To lower the risk of infection, the state says farms should also name a biosecurity manager. The Staneks appointed one of their adult sons to that post, where he’s responsible for designating a secure perimeter around the herd and keeping track of visitors.

How the illness moves

The question of how the virus has jumped from birds to cows is, so far, unanswered. And scientists say gaining a better understanding of how the bird flu moves between animals is critical to determining how to respond to this outbreak and plan for the next one.

“I’m a virologist by training, and my other virologist buddies and I all have to admit: None of us saw this coming,” said Kim Dodd, the director of the Veterinary Diagnostic Laboratory at Michigan State University.

“We didn’t expect to find [highly pathogenic] avian influenza in dairy cattle, and to find that it amplifies so well, and that we have so much virus in the milk,” she said. “And so that’s really a big part of trying to understand, you know, what do we do about that to be able to help control the outbreak.”

The milking equipment at the Stanek farm. June 3, 2024. (Photo: Izzy Ross/IPR News)

When poultry are exposed to or contract the bird flu, they usually either die from the disease or are euthanized, which generally stops the viral spread. That’s not the case for cows.

“These guys recover after a period of seven to 10 days of mild to moderate illness,” Dodd said. “So those animals are still there and still producing virus while they recover, which gives individuals who are caring for them the opportunity to come into contact with that virus and potentially spread it themselves.”

The climate factor

Looming in the background is climate change. Its role in this outbreak of H5N1 is unclear. But generally, research has shown that climate change could join a host of other factors in making the transmission of viruses between species more likely — something called “viral spillover.”

“Absolutely, as we see climates change, we see changes in migratory patterns and the timing of migratory patterns,” Dodd said. “To what degree climate change may have played a role in how long this outbreak has gone on, I think, remains to be seen.”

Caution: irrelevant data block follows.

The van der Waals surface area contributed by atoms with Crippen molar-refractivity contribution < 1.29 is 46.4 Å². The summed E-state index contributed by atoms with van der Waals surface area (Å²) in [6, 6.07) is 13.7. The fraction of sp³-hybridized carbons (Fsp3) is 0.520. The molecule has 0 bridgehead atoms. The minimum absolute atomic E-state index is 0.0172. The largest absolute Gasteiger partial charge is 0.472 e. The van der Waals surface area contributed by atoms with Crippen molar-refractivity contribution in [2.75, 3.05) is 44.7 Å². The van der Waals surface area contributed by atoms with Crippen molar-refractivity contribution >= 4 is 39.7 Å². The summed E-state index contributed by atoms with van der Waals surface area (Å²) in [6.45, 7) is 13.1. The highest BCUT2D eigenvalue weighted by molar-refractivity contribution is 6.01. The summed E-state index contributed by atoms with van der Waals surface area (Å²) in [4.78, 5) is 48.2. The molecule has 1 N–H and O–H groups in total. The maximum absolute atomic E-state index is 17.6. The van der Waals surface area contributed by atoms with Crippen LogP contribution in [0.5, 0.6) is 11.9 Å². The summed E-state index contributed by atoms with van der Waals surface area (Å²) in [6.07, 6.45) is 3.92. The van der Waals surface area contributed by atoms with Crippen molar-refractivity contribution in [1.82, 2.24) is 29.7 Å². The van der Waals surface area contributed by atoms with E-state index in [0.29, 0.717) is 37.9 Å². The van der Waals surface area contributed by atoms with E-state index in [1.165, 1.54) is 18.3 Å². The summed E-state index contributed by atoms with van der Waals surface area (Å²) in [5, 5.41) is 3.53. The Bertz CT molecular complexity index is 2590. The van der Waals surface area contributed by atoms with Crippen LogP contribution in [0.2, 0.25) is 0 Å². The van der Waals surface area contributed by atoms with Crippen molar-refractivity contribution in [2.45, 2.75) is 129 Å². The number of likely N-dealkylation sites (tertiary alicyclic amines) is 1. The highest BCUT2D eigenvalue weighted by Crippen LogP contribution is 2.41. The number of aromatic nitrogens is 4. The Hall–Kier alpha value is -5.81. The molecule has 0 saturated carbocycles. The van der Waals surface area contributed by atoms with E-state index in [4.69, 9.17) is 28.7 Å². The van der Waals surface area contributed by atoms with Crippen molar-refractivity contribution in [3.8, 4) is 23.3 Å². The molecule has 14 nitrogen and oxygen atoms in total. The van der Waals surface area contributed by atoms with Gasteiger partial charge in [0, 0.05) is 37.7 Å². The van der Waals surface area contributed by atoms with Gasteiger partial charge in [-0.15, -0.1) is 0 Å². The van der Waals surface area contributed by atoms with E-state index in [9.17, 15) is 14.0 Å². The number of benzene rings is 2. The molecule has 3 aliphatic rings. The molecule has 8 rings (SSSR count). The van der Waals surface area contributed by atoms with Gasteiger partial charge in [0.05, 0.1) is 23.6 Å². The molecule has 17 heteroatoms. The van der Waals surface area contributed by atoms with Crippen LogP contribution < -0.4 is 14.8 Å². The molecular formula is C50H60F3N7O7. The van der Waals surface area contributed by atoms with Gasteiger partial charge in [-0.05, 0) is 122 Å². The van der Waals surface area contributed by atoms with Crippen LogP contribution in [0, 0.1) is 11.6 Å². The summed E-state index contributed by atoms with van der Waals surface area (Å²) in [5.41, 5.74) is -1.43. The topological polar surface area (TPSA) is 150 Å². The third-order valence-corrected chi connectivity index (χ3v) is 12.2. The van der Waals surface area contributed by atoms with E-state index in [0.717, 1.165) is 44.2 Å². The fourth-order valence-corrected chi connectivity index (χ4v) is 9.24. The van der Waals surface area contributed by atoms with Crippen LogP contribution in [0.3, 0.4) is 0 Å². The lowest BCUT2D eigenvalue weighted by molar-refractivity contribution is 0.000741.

As the climate warms, animals are pushed into new places at different times of year. That can create more opportunities for pathogens to infect new hosts. For example, the spread of tick populations has brought certain diseases to new places.

State agriculture officials say more safety measures on farms could become a bigger part of their approach to climate change.

“Improving biosecurity in new ways that we hadn’t previously considered, I think, will increasingly be a component of robust climate resiliency actions,” said Boring, the director of Michigan’s agriculture department. “So we’re seeing a little bit of that in real time here with our response to H5N1 here in the state.”

Dodd said Michigan’s response so far has been relatively strong. And the fact that the state has seen so many positive cases among cattle is because it’s testing for them. That, critically, relies on collaboration between state and federal agencies and farmers.

“That takes two sides,” she said. “It takes the people who are looking and the people who are testing, but it also requires that the people who own the animals are opening their doors and allowing testing to occur.”

No dairy herds in northern Michigan have reported signs of bird flu yet, according to the state. But back in Antrim County, Laurie Stanek said dealing with animal sickness is just part of running a farm; they’re paying attention to the new rules and doing what they’ve always done.

“A lot of it’s just good herdsmanship — just common sense,” she said. “You keep your animals healthy so they in turn give you a healthy product.”

That, she said, is what their livelihood depends on.

Featured image: A group of Holstein cows jostle for hay at the farm run by Laurie Stanek and her family. June 3, 2024. (Photo: Izzy Ross/IPR News)


Leave a reply

Your email address will not be published. Required fields are marked *